In an age of polarisation, finding a universally adored footballer is like searching for a needle in a haystack.
The player who comes closest to achieving unconditional love across club and country divides is N'Golo Kante, who stories of humility, bashfulness and kindness are legendary.
Whether it be trying to run to training when he first arrived in England, refusing to upgrade his Mini Cooper after signing a big money deal at Chelsea, or going round to an Arsenal fan's house for dinner after meeting him at a local mosque, it's hard to resist falling head over heels for Kante the man.
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Kante the footballer is even easier to fawn over. Blessed with the stamina of a marathon runner and an ability to read the game with frame by frame precision, his emergence as a world class defensive midfielder was wonderfully unexpected.
Beating Marseille to his signature in summer 2015 is one of the best things that has ever happened to Leicester City. During his first season, Kante missed just one game, playing so well he even managed to make Danny Drinkwater look like an elite midfielder.
The story of his time at Leicester is well told but thanks to the equally endearing tales spun by Jamie Vardy and Riyad Mahrez that campaign, just how influential he was to the title win is sometimes understated.
During his maiden Premier League season, no player racked up more tackles or interceptions than Kante. His legs never tired and his smile never faded. The turnovers he forced were also vital to way the Foxes romped to the title. Soon after Kante won the ball back he quickly offloaded it to Drinkwater or Mahrez who invariably then looked to release Vardy with one of their trademark long balls.
Although, he would be overlooked for all the national awards that season, his teammates who had the pleasure of playing alongside him week in, week out were not so shortsighted; the Frenchman scooping the club's Players' Player of the Year award in 2016.
"He played as two players. The referee counted 11 but we were 12."- Claudio Ranieri in 2016
One year later, Kante would become the first player to secure back to back to Premier League titles with different clubs, playing a huge part in transforming Antonio Conte's Chelsea into winners. With Kante protecting the back three, Chelsea earned 43 more points than they did the previous season and ended up clinching the title by seven points.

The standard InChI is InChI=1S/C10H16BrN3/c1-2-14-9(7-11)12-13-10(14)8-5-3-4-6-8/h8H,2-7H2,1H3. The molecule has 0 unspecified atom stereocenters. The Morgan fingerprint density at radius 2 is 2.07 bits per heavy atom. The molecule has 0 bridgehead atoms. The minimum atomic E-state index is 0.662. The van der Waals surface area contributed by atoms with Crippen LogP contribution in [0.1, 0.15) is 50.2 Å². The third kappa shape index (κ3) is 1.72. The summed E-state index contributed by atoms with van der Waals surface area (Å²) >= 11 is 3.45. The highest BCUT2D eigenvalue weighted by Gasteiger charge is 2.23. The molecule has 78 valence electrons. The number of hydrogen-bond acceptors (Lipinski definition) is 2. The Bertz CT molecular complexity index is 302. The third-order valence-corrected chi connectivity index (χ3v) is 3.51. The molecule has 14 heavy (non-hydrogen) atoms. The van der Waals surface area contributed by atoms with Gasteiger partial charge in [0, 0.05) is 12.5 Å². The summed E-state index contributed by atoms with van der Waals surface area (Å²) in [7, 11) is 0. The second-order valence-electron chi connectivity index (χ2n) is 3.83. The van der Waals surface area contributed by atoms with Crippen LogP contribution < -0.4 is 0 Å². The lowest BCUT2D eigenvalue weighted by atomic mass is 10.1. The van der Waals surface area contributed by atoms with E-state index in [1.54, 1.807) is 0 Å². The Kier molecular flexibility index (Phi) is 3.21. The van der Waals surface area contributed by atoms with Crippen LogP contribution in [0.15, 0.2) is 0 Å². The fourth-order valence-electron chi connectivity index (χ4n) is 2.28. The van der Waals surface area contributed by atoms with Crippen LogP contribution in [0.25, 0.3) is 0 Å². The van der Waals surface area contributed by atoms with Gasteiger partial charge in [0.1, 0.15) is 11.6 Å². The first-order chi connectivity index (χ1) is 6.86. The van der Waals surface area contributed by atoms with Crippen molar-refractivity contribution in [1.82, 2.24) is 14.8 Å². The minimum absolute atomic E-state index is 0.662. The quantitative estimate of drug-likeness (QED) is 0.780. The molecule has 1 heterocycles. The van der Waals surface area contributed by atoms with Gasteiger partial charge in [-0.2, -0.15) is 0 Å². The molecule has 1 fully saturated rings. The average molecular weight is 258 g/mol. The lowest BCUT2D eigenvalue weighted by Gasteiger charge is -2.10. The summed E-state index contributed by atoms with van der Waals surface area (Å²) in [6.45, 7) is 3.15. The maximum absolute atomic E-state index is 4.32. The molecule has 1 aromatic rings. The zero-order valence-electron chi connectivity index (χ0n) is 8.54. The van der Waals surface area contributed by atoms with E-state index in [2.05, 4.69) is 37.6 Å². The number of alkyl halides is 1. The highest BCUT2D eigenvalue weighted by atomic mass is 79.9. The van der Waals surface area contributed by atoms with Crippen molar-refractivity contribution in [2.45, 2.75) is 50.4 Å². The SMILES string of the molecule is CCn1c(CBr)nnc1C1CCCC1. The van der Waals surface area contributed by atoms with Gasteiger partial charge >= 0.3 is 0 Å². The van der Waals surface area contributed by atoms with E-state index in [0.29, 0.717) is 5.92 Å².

Meanwhile, the club he left behind fell off a cliff without him, collecting 37 less points during the 2016/2017 campaign, as well as registering an unholy drop off in their tackles and interceptions.
While it would be disingenuous to suggest that Kante is worth 40 points a season, these stats spoke volumes of his transformative brilliance and he was correctly awarded a the PFA Player of the Year award at the end of the season.
However, this was three-and-a-half years ago now. What is it that makes him world class in 2020?
Well, a good barometer of any elite player is how they deal with adversity and Kante has had his fair share of that in recent times.
Firstly, after Conte departed Stamford Bridge in 2018, he became the subject of a frenzied debate. It stemmed from new manager Maurizio Sarri's attempts to convert him into a shuttling, box-to-box midfielder. In Sarri's system, Kante was given license to push forward, with the more creative Jorginho deployed as the deepest midfielder.
Never has a change in position sparked such outrage. Every Monday Night, Jamie Carragher and Gary Neville seemed to discuss it on Sky Sports and the move also split Chelsea supporters who engaged in a brutal war of words on Twitter.
Now the dust has settled, it is fair to say that the move probably did not get the best out of Kante. The 2018/2019 campaign witnessed a marked decrease in tackles, interceptions and touches compared to the previous campaign, and a return of just nine goal involvements in 52 games was also disappointing.
Kante's second piece of misfortune has been the injuries he has endured in recent times. While Frank Lampard's arrival at the beginning of the 2019/2020 season did seem him return to his strongest defensive midfield position, he ended up missing 27 matches with a string of fitness issues.
It was a frustrating time for the Frenchman. Some started to doubt his brilliance, with a summer move to Real Madrid or Paris Saint-Germain being mentioned.
Thankfully for Chelsea, they saw sense and keeping faith in the diminutive destroyer is paying dividends this season. While Thiago Silva has been handed most of the credit for Chelsea's defensive resurgence, an even bigger factor has been having Kante back, fit and firing.
After 11 Premier League matchdays, Kante had made the most interceptions and only two players had completed more tackles. Meanwhile, he also ranked in the top five for blocks and top three for successful pressures.
The true mark of a world class player is how you respond to your knocks and Kante has come back emphatically this season, taking his game back to the levels we all expect of the World Cup winner.
Don't let his smile fool you. Beneath it is a competitive edge that makes Kante the unrivalled, top defensive midfielder in England and one of the very best in the world.